Some people think that China is a copycat of the U.S. Right now, it appears to be the other way around.
The newly-announced whitepaper of the Digital Dollar Project poses a striking similarity with China’s digital yuan (DCEP). Namely, the digital dollar adopts a two-tiered architecture model identical to how the DCEP operates.
About the Digital Dollar Project
The project was born from a partnership between the Digital Dollar Foundation and the global services company Accenture. It was created to explore the possibilities of a central bank digital currency (CBDC) for the U.S.
As the new era of innovative fintech and digital currencies emerge, the economic sovereignty of nations is under threat. As such, they are forced to take measures to adapt to this new world which offers so many financial possibilities like never before.
A digital dollar could aid the US in keeping the dollar’s dominance as the world’s reserve currency, similar to what crypto proponents are trying to make out of Bitcoin.
Digital Yuan VS Digital Dollar
China has been working on its CBDC for more than five years while its US counterpart is fairly new to the stage.
Unlike the digital dollar, the DCEP was created by the central bank of China, not an external foundation. While the U.S. wants to retain its currency’s global status, China simply wants to protect its monetary sovereignty, at least for the most part.
However, another reason could be that China wants to dominate the digital currency field before the U.S. could innovate. And the digital yuan does have a few years of a headstart.
What is a Two-tiered banking architecture model?
The People’s Bank of China (PBOC) had long decided to adopt a two-tier banking system. The first tier will connect the aforementioned central bank with commercial banks and other regulated institutions for currency issuance and reclamation.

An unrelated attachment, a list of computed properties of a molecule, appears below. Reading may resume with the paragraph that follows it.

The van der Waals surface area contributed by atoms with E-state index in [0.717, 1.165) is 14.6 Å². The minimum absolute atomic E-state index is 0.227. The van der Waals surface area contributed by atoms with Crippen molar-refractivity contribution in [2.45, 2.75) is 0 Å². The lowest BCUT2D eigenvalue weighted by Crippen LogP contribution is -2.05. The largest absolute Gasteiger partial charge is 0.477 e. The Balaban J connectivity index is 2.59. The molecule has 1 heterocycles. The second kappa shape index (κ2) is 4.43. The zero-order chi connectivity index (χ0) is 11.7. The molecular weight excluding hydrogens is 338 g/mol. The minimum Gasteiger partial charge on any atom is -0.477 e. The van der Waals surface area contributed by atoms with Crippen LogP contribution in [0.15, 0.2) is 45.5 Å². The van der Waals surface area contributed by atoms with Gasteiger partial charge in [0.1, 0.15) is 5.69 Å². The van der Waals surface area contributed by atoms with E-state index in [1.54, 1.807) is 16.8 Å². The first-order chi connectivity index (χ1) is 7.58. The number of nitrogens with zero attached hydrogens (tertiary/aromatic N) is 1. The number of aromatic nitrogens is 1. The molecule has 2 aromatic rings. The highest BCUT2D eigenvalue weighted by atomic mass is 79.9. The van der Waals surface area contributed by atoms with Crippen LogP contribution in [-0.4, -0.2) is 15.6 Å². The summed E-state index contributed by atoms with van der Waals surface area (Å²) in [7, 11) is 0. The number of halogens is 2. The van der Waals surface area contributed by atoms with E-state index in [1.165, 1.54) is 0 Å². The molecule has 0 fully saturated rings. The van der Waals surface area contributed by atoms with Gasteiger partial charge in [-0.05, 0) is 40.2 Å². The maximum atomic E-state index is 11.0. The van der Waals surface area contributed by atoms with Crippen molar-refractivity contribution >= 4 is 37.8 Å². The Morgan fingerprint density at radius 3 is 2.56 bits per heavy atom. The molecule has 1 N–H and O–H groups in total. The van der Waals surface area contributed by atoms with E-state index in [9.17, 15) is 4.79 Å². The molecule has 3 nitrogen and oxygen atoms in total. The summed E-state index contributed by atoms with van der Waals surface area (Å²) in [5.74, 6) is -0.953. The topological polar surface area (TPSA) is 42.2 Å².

The second tier will link those commercial banks and regulated institutions with individuals and businesses.
It turns out that the proposed digital dollar will follow the exact same system, as clearly stated in their whitepaper,
A digital dollar will be distributed through the existing two-tiered architecture of commercial banks and regulated intermediaries.
Similar to China’s DCEP, commercial banks and other regulated intermediaries would exchange reserves for digital dollars, and then dispersed them to individuals and businesses. See the diagram below.
In the age of digital currencies, the competition for dominance extends beyond central banks. DeFi platforms like MakerDAO and WaykiChain, as well as other global financial infrastructures like Libra are trying to get a slice of the pie, if not the whole pie itself.
Not to mention digital currencies like Bitcoin, XLM, and XRP exist mainly for the same reason.